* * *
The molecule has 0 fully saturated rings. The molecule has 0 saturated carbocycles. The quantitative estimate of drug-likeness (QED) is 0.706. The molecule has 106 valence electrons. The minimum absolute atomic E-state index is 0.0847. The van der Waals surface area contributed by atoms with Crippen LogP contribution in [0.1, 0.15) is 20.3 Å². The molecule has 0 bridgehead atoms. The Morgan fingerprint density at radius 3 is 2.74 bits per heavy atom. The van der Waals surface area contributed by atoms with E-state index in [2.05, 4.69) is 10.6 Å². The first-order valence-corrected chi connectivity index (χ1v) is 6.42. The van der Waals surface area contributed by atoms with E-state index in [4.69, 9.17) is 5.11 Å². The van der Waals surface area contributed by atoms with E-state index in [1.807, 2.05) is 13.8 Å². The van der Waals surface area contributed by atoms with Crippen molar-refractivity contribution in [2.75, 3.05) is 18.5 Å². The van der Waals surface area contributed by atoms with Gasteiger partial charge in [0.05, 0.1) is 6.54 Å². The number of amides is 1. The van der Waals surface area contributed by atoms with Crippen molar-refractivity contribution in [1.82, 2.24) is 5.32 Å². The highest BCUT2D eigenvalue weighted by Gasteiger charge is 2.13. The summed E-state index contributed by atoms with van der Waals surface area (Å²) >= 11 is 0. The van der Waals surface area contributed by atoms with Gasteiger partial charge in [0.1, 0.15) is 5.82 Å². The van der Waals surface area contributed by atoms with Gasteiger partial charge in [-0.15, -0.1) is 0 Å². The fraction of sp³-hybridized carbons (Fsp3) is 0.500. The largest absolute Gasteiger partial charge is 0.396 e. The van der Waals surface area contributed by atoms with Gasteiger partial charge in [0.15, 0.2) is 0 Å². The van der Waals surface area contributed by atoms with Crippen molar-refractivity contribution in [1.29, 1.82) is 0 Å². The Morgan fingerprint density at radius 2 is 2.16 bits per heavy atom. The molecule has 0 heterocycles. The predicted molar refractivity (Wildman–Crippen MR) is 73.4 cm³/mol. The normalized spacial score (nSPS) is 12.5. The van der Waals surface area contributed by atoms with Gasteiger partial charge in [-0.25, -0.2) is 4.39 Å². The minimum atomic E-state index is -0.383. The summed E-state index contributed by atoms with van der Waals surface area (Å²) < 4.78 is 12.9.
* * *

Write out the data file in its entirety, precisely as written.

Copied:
The molecule has 0 fully saturated rings. The molecule has 0 saturated carbocycles. The quantitative estimate of drug-likeness (QED) is 0.706. The molecule has 106 valence electrons. The minimum absolute atomic E-state index is 0.0847. The van der Waals surface area contributed by atoms with Crippen LogP contribution in [0.1, 0.15) is 20.3 Å². The molecule has 0 bridgehead atoms. The Morgan fingerprint density at radius 3 is 2.74 bits per heavy atom. The van der Waals surface area contributed by atoms with E-state index in [2.05, 4.69) is 10.6 Å². The first-order valence-corrected chi connectivity index (χ1v) is 6.42. The van der Waals surface area contributed by atoms with E-state index in [4.69, 9.17) is 5.11 Å². The van der Waals surface area contributed by atoms with E-state index in [1.807, 2.05) is 13.8 Å². The van der Waals surface area contributed by atoms with Crippen molar-refractivity contribution in [2.75, 3.05) is 18.5 Å². The van der Waals surface area contributed by atoms with Gasteiger partial charge in [0.05, 0.1) is 6.54 Å². The number of amides is 1. The van der Waals surface area contributed by atoms with Crippen molar-refractivity contribution in [1.82, 2.24) is 5.32 Å². The highest BCUT2D eigenvalue weighted by Gasteiger charge is 2.13. The summed E-state index contributed by atoms with van der Waals surface area (Å²) >= 11 is 0. The van der Waals surface area contributed by atoms with Gasteiger partial charge in [0.1, 0.15) is 5.82 Å². The van der Waals surface area contributed by atoms with Gasteiger partial charge in [-0.15, -0.1) is 0 Å². The fraction of sp³-hybridized carbons (Fsp3) is 0.500. The largest absolute Gasteiger partial charge is 0.396 e. The van der Waals surface area contributed by atoms with Gasteiger partial charge in [0.15, 0.2) is 0 Å². The van der Waals surface area contributed by atoms with Crippen molar-refractivity contribution in [1.29, 1.82) is 0 Å². The Morgan fingerprint density at radius 2 is 2.16 bits per heavy atom. The molecule has 0 heterocycles. The predicted molar refractivity (Wildman–Crippen MR) is 73.4 cm³/mol. The normalized spacial score (nSPS) is 12.5. The van der Waals surface area contributed by atoms with Gasteiger partial charge in [-0.25, -0.2) is 4.39 Å². The minimum atomic E-state index is -0.383. The summed E-state index contributed by atoms with van der Waals surface area (Å²) < 4.78 is 12.9.